This article by Associate Professor Kristine Macartney describes how evidence played an important role in the development of AusVaxSafety.
The development of AusVaxSafety has in a sense been an organic process, but it has its genesis in an unexpected spate of adverse events ‒ fever and febrile convulsions ‒ among children who received one brand of flu vaccine (Fluvax and Fluvax Junior) in 2010.
Even though just one brand of vaccine was of concern and was subsequently withdrawn for use in children, many parents lost confidence in flu vaccination for their children.
Research by Professor Christopher Blyth of the Telethon Kids Institute showed that in WA, where flu vaccine is available free of charge for all children aged six months to five years, vaccine uptake was substantially reduced in the following two years.
The problems prompted a number of different groups across the country to start looking at the way we could better monitor adverse reactions to vaccinations, especially in children.
The way we have traditionally monitored reactions from vaccines has been a passive system, which depends on the parent or the patient reporting any adverse reaction to their GP, who then reports it to authorities.
However, that is time consuming for the GP, and it depends on the patient actually notifying their doctor about the adverse event. Often GPs don’t then report these adverse events, as their focus is largely on managing the patient.
The need for a more robust system
It was clear that we needed another system that showed how vaccination was performing across the population in a way that was really robust and was in real-time.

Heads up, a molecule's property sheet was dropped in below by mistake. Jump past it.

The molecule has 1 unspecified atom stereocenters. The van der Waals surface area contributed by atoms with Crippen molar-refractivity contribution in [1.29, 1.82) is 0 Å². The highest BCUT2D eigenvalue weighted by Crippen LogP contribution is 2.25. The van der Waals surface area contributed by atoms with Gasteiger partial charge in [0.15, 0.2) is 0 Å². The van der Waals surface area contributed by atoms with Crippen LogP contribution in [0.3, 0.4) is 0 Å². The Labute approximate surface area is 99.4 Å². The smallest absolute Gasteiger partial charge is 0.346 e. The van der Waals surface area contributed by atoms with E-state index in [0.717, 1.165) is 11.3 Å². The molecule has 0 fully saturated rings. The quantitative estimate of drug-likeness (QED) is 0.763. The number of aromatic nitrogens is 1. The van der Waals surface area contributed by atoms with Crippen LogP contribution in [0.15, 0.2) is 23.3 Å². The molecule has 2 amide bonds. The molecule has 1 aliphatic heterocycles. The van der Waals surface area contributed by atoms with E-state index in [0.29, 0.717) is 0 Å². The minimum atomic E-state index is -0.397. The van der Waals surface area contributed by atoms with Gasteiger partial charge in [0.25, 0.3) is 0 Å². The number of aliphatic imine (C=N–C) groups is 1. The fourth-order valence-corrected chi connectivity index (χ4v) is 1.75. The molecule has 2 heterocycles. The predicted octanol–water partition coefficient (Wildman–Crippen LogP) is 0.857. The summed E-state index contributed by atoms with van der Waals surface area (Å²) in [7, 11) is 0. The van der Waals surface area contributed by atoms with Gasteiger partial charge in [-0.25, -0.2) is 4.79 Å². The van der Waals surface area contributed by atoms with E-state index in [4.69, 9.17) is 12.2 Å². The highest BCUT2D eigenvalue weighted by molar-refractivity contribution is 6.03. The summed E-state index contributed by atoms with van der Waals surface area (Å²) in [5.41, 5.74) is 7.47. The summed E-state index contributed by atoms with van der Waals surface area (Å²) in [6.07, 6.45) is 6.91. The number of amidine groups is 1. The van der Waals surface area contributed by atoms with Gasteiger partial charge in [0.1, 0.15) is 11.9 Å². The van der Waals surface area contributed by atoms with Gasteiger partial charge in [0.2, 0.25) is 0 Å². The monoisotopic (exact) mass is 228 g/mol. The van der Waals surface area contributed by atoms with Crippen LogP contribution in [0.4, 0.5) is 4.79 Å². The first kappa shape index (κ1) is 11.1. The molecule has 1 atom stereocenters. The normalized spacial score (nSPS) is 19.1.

Having lived through the 2010 event, some of my clever colleagues started up systems and projects that used different methods of actively following up parents after their children had vaccinations.
A GP in Western Australia, Dr Alan Leeb, set up a system called SmartVax that used text messaging and clinical data extracted from existing medical practice management software to actively contact patients and parents of children who had received a vaccination, to enquire whether they had experienced any adverse events. The system proved a great success.
A meeting of the minds
As the national centre, we were very lucky to have relationships across the whole country, and my role involved facilitating a vaccine safety “meeting of the minds” in October 2014. We decided to harmonise our efforts to introduce active surveillance across all states and territories.
In 2014, findings of the first study of active surveillance of influenza vaccine safety conducted across multiple states in Australia was also published in the MJA. This was the first step in getting everyone together to conduct rapid, national surveillance data on adverse events from vaccination.
If we each reported on only a small number of adverse events, it is hard to draw robust conclusions, but the strength of this system is that it has the power of increased numbers and can monitor hundreds of thousands of patients.
It was at that point that the Australian Government saw the value in more active vaccine surveillance, and called for tenders to conduct surveillance of influenza vaccination in children aged under five for the next three years.
NCIRS won that tender to conduct that surveillance from 2014 to 2016, and that’s when AusVaxSafety first came into being. In essence, it is a collaborative initiative led by NCIRS to actively monitor the safety of vaccines, using SMS-feedback from recently vaccinated children and adults.
The system uses all three different, computer-based automated surveillance tools, including SmartVax and Vaxtracker, which send SMSs or web-based surveys to parents of recently vaccinated children and to recently vaccinated adults to check how they felt after vaccination. The third system, STARSS, is an NHMRC-funded study that is comparing methods of surveillance, and also reports to AusVaxSafety.